Missing 3-Year-Old Found Dead in River, Parents Arrested

July 10, 2019 Updated: July 10, 2019

A mother and her boyfriend are facing charges hours after a missing 3-year-old girl was found dead in a Virginia river.

Josie Burleson was found dead in the New River in Wythe County at 1 a.m. on July 10, reported ABC13.

Police said her mother, Kimberly Dawn Moore, and her boyfriend, Adrian Neil Puckett, were with her while she was playing outside near the New River Trial when she went missing at around 7:30 p.m. on July 9.

She was reportedly with Puckett and Moore while they were visiting a home at the time, the report said. The home is located about 500 feet from the river.

Authorities contended that Moore and Puckett were under the influence of methamphetamine when the girl wandered off. Police gave the pair a drug test, confirming there were drugs in their systems, the ABC affiliate reported.

“Upon interviewing the mother identified as Kimberly Dawn Moore and the mother’s boyfriend Adrian Neil Puckett, they both stated the child was playing outside near the New River Trail and wandered off,” a spokesperson with the Wythe County Sheriff’s Office told CBS6. “A search was conducted within minutes of first responder’s arrival to the scene. There were over 100 searchers looking for the child in the fields, trails, and in the water. This search was continuous for over five and a half hours.”

Moore and Puckett are now facing charges of child endangerment, child neglect, and reckless disregard for life, said police.

“Kimberly Dawn Moore and Adrian Neil Puckett have been arrested by this agency and both have been charged with Felony Child Neglect with Reckless Disregard for life and Felony Child Endangerment,” the sheriff’s office spokesperson told the CBS affiliate. “More charges could be pending as this is an ongoing investigation.”

An investigation is ongoing. Other details about the case are not clear.

Missing Children

There were 424,066 missing children reported in the FBI’s National Crime Information Center in 2018, according to the National Center for Missing and Exploited Children (NCMEC). Under federal law, when a child is reported missing to law enforcement they must be entered into the database. In 2017, there were 464,324 entries.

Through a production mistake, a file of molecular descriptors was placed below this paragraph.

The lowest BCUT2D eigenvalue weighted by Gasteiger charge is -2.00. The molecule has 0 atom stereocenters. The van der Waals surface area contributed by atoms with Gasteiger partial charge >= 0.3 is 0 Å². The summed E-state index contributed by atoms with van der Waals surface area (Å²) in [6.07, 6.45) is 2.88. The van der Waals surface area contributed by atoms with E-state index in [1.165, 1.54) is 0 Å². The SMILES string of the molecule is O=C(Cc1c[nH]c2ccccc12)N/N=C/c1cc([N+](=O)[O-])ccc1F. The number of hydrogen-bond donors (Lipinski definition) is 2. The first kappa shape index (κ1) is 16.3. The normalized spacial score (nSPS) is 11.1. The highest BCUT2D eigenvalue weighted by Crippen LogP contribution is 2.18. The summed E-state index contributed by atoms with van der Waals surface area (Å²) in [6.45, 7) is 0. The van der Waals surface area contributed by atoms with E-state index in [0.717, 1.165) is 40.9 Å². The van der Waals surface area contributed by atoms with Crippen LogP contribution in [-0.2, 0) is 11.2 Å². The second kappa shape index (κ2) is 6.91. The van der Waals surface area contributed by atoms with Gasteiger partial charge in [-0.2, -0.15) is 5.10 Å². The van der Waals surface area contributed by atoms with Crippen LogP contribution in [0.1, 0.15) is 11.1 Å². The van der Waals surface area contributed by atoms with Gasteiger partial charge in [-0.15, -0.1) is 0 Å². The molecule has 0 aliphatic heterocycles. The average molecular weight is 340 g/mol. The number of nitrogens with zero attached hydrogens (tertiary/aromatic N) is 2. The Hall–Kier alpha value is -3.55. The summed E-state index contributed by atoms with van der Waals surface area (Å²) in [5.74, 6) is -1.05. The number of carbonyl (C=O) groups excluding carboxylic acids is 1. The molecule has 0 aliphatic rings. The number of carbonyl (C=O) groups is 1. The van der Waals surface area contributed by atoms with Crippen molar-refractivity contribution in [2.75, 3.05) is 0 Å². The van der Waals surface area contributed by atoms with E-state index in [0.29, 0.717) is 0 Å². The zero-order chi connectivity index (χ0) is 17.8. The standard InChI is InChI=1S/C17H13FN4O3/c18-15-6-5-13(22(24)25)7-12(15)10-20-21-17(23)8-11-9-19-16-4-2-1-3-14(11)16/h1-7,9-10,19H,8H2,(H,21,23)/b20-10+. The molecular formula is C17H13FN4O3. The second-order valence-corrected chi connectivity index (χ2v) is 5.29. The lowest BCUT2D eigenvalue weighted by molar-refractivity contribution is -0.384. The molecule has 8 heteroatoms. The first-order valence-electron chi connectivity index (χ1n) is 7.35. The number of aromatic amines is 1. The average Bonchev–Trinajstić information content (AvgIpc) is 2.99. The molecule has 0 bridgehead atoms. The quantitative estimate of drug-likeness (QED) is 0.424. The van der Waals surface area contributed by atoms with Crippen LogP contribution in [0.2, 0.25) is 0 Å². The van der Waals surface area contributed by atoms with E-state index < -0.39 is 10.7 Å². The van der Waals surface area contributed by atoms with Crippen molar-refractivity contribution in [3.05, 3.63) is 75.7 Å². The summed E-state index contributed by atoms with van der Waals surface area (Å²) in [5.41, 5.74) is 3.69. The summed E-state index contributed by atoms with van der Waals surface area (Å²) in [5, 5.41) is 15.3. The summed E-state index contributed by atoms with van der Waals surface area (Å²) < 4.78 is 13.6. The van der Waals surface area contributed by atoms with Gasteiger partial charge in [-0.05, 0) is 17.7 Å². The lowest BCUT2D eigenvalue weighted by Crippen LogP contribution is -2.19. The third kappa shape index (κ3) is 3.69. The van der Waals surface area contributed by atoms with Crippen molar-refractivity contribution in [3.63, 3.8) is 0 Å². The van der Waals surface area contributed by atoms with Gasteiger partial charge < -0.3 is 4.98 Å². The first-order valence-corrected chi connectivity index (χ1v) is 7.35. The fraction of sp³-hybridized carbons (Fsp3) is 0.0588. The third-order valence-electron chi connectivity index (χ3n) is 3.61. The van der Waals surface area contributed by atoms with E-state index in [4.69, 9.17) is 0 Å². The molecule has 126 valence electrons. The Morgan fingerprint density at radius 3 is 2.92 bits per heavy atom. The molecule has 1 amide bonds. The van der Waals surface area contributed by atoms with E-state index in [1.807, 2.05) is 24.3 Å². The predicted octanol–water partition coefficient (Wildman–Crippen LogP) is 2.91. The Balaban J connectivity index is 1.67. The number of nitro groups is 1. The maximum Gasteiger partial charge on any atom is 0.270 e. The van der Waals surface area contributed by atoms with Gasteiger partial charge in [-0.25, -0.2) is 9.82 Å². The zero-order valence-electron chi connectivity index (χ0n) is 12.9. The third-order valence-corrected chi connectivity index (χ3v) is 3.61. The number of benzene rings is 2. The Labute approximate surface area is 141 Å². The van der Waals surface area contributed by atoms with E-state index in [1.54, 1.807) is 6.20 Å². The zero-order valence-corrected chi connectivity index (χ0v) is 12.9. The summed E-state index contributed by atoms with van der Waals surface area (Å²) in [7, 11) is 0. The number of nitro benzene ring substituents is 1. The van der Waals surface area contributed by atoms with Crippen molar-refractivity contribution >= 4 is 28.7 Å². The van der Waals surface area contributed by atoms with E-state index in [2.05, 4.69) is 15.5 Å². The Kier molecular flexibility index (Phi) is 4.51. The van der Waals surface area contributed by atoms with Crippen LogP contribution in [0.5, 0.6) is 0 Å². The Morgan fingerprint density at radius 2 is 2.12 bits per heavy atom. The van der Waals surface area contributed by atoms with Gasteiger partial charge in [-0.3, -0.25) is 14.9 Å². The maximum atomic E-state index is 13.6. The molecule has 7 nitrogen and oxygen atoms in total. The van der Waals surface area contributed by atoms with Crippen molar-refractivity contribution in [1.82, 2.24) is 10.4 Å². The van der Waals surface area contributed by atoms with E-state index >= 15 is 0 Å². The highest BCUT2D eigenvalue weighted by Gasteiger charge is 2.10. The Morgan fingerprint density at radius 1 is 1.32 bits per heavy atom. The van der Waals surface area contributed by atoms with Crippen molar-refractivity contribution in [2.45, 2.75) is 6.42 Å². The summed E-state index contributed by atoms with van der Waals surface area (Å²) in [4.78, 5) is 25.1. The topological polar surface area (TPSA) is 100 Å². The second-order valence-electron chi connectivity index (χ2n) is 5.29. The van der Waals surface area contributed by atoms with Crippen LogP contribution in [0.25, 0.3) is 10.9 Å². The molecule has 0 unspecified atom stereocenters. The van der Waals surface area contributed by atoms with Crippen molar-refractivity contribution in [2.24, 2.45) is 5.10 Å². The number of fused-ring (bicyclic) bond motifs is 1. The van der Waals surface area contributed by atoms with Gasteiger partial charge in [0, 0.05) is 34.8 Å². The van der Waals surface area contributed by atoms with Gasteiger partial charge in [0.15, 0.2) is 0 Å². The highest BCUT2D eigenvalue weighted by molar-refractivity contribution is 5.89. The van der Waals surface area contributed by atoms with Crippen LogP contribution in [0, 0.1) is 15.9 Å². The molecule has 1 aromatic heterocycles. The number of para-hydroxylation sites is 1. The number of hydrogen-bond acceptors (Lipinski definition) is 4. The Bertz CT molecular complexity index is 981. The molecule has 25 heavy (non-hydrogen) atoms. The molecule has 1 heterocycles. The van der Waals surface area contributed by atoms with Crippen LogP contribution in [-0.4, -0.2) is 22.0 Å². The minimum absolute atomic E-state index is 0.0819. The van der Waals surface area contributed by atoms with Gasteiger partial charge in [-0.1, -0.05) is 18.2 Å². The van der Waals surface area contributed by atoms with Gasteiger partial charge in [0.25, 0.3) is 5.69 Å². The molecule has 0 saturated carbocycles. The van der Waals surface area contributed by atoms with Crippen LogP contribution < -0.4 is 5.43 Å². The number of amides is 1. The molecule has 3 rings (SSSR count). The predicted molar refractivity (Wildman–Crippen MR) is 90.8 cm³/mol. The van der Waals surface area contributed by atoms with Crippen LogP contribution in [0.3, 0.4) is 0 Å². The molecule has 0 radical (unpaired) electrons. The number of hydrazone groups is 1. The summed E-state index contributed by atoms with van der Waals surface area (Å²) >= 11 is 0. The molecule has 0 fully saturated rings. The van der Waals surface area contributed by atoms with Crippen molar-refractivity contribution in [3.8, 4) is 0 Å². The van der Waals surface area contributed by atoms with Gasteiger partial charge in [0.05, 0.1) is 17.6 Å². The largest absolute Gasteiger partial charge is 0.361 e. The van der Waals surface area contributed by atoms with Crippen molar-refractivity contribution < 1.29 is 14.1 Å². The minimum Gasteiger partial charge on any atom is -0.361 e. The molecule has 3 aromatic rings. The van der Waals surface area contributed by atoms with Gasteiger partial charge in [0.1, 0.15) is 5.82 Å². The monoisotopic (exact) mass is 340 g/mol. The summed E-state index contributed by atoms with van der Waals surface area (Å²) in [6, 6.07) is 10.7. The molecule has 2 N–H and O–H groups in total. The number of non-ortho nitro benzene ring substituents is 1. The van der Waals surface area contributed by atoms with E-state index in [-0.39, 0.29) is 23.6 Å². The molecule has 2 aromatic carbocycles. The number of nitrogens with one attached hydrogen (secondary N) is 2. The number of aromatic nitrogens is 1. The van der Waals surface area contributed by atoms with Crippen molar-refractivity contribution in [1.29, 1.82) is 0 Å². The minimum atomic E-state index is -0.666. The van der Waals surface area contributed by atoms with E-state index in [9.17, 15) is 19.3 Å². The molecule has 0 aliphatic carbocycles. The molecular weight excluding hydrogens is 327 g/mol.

“This number represents reports of missing children. That means if a child runs away multiple times in a year, each instance would be entered into NCIC separately and counted in the yearly total. Likewise, if an entry is withdrawn and amended or updated, that would also be reflected in the total,” the center notes on its website.

“Unfortunately, since many children are never reported missing, there is no reliable way to determine the total number of children who are actually missing in the U.S.,” NCMEC added.

conference on missing and exploited children
Reve Walsh and John Walsh speak during The National Center For Missing And Exploited Children, the Fraternal Order of the Police and the Justice Department’s 16th Annual Congressional Breakfast at The Liaison Capitol Hill Hotel in Washington on May 18, 2011. (Photo by Kris Connor/Getty Images)
In 2018, the center said it assisted officers and families with the cases of more than 25,000 missing children. In those cases, 92 percent were endangered runaways, and 4 percent were family abductions.

The center said that it participates in the Amber Alert Program, which is a voluntary partnership between numerous entities including broadcasters, transportation agencies, and law enforcement agencies. The Amber Alert Program issues urgent bulletins in the most serious child abduction cases.

According to the NCMEC, to date, 941 children have been successfully recovered as a result of the Amber Alert Program.

The center notes that of the more than 23,500 runaways reported in 2018, about one in seven were likely victims of child sex trafficking.

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